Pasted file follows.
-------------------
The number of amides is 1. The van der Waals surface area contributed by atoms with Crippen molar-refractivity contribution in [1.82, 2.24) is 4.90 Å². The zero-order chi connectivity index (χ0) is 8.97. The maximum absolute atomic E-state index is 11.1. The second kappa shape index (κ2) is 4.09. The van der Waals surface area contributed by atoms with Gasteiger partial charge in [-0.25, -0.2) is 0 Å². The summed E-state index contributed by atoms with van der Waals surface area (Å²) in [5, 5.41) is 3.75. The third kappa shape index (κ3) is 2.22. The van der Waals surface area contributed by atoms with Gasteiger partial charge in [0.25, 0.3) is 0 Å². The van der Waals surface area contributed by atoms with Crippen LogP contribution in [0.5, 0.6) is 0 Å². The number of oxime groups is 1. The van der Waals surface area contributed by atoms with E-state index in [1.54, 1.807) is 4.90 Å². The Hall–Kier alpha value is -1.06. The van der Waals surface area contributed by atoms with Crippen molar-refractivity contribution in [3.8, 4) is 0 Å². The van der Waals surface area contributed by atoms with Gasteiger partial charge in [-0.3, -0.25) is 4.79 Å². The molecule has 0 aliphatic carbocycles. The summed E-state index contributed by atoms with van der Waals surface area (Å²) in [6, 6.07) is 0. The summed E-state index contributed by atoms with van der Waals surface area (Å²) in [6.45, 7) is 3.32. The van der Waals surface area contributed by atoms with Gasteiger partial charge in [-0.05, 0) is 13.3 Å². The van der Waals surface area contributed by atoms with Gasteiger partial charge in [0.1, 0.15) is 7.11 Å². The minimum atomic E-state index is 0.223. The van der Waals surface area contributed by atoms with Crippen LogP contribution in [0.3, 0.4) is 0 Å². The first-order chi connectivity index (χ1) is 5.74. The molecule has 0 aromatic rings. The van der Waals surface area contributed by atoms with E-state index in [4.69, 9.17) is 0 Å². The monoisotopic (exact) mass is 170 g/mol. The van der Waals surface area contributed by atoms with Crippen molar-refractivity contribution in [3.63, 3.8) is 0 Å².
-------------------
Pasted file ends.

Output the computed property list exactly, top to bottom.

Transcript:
The number of amides is 1. The van der Waals surface area contributed by atoms with Crippen molar-refractivity contribution in [1.82, 2.24) is 4.90 Å². The zero-order chi connectivity index (χ0) is 8.97. The maximum absolute atomic E-state index is 11.1. The second kappa shape index (κ2) is 4.09. The van der Waals surface area contributed by atoms with Gasteiger partial charge in [-0.25, -0.2) is 0 Å². The summed E-state index contributed by atoms with van der Waals surface area (Å²) in [5, 5.41) is 3.75. The third kappa shape index (κ3) is 2.22. The van der Waals surface area contributed by atoms with Gasteiger partial charge in [0.25, 0.3) is 0 Å². The van der Waals surface area contributed by atoms with Crippen LogP contribution in [0.5, 0.6) is 0 Å². The number of oxime groups is 1. The van der Waals surface area contributed by atoms with E-state index in [1.54, 1.807) is 4.90 Å². The Hall–Kier alpha value is -1.06. The van der Waals surface area contributed by atoms with Crippen molar-refractivity contribution in [3.8, 4) is 0 Å². The van der Waals surface area contributed by atoms with Gasteiger partial charge in [-0.3, -0.25) is 4.79 Å². The molecule has 0 aliphatic carbocycles. The summed E-state index contributed by atoms with van der Waals surface area (Å²) in [6, 6.07) is 0. The summed E-state index contributed by atoms with van der Waals surface area (Å²) in [6.45, 7) is 3.32. The van der Waals surface area contributed by atoms with Gasteiger partial charge in [-0.05, 0) is 13.3 Å². The van der Waals surface area contributed by atoms with Gasteiger partial charge in [0.1, 0.15) is 7.11 Å². The minimum atomic E-state index is 0.223. The van der Waals surface area contributed by atoms with Crippen LogP contribution in [0.3, 0.4) is 0 Å². The first-order chi connectivity index (χ1) is 5.74. The molecule has 0 aromatic rings. The van der Waals surface area contributed by atoms with E-state index in [4.69, 9.17) is 0 Å². The monoisotopic (exact) mass is 170 g/mol. The van der Waals surface area contributed by atoms with Crippen molar-refractivity contribution in [3.63, 3.8) is 0 Å².